POPULAR SUPPORT for the Finns Party has increased considerably, according to the latest opinion poll commissioned by YLE.
The public broadcasting company reported yesterday that support for the populist, right-wing opposition party surged by 2.1 percentage points to 10.2 per cent between December and January, representing the first time it climbed above the 10 per cent-mark since mid-2018.
Tuomo Turja, the research director at Taloustutkimus, points out that the spike in popularity coincided with the emergence of reports that 10 men of immigrant backgrounds are suspected of numerous sex crimes against children in Oulu, North Ostrobothnia.
“There’s a clear connection. The Finns Party’s popularity spiked clearly the following week,” he commented to YLE.
A similar spike in support for the opposition party was witnessed around Christmas, when it was reported that a man born in 1982 is suspected of stabbing to death a school-aged boy in Arabianranta, Helsinki, according to Turja.
The poll was conducted by Taloustutkimus between 10 December and 8 January.
Alma Media reported late last month that 9.7 per cent of the public would cast their vote for the Finns Party.
YLE on Thursday said the Social Democrats remains the most popular political party in the country even though its popularity dropped by 0.3 percentage points to 21.2 per cent. The National Coalition, by contrast, saw its popularity creep up by 0.5 percentage points to 19.6 per cent between December and January.
The Centre Party fell further behind the two most well supported parties as its popularity dwindled by 0.9 percentage points to 16.1 per cent – its lowest level since the second half of 2017, according to the public broadcaster.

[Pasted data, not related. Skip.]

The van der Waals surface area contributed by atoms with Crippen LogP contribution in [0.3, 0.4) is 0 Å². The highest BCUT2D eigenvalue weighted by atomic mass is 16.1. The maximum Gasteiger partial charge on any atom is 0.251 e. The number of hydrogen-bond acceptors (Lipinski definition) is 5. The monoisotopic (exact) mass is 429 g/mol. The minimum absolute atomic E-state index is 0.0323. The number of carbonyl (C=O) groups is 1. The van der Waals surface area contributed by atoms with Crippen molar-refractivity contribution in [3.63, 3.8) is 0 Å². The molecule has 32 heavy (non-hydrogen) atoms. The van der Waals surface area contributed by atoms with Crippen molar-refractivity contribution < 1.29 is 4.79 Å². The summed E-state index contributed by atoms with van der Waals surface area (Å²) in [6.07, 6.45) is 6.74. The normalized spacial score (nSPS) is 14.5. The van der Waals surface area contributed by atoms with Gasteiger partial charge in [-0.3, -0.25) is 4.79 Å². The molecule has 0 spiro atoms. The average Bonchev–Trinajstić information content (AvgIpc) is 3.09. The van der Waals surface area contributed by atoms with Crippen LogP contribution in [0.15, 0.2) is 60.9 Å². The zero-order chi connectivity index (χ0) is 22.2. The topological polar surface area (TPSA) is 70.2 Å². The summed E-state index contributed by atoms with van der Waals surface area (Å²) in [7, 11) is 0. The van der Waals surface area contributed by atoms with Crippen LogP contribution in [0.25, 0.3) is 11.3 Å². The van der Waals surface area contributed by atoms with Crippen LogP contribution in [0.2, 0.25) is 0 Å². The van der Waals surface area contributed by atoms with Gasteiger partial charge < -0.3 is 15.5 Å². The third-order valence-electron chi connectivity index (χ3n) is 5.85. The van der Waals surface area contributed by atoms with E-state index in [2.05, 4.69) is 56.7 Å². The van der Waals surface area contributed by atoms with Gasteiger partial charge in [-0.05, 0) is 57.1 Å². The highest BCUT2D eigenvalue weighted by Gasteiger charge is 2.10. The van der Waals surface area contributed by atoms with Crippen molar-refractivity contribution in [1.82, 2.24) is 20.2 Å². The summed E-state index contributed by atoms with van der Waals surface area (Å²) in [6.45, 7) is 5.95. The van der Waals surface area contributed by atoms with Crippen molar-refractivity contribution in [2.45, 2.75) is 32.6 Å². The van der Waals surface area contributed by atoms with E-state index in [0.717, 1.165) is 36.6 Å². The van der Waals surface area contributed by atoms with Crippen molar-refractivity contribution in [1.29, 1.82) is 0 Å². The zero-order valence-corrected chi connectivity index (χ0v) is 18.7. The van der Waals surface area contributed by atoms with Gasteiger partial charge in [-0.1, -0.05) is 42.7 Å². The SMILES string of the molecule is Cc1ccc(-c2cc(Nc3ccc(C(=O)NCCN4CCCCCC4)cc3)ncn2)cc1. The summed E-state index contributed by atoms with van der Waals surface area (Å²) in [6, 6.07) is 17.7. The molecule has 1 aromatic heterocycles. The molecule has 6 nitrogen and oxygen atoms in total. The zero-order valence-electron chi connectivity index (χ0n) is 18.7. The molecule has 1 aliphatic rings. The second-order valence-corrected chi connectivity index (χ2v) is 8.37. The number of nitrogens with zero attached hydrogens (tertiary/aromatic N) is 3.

“It’s increasingly clear that it’s a two-horse race for the largest party,” analysed Turja.
The poll also confirms the end of the recent resurgence of the Green League, with popular support for the opposition party dropping by 0.3 percentage points to 13.6 per cent. Turja said he expects the party to poll around 13.5 to 14.0 per cent, which despite the modest drop would represent a major improvement from the latest municipal elections and, especially, the latest parliamentary elections.
Elsewhere, the Left Alliance saw its popularity jump by one percentage point to 9.5 per cent, while the Christian Democrats overtook the Swedish People’s Party as the seventh most supported party as support for the latter fell by 1.5 percentage points to 2.5 per cent.
The fall, however, is likely a consequence of a statistical anomaly caused by a disproportionately low number of respondents in certain regions, said Turja.
Taloustutkimus also published its first projection for the distribution of seats in the Finnish Parliament, naming the Social Democrats and Green League as the biggest winners with projected gains of 13 and 10 seats respectively.
The Finns Party, on the other hand, is projected to win a total of 15 seats, a haul that would represent a decline of two seats from the current situation and one of 23 seats from the previous elections.
Aleksi Teivainen – HT
Source: Uusi Suomi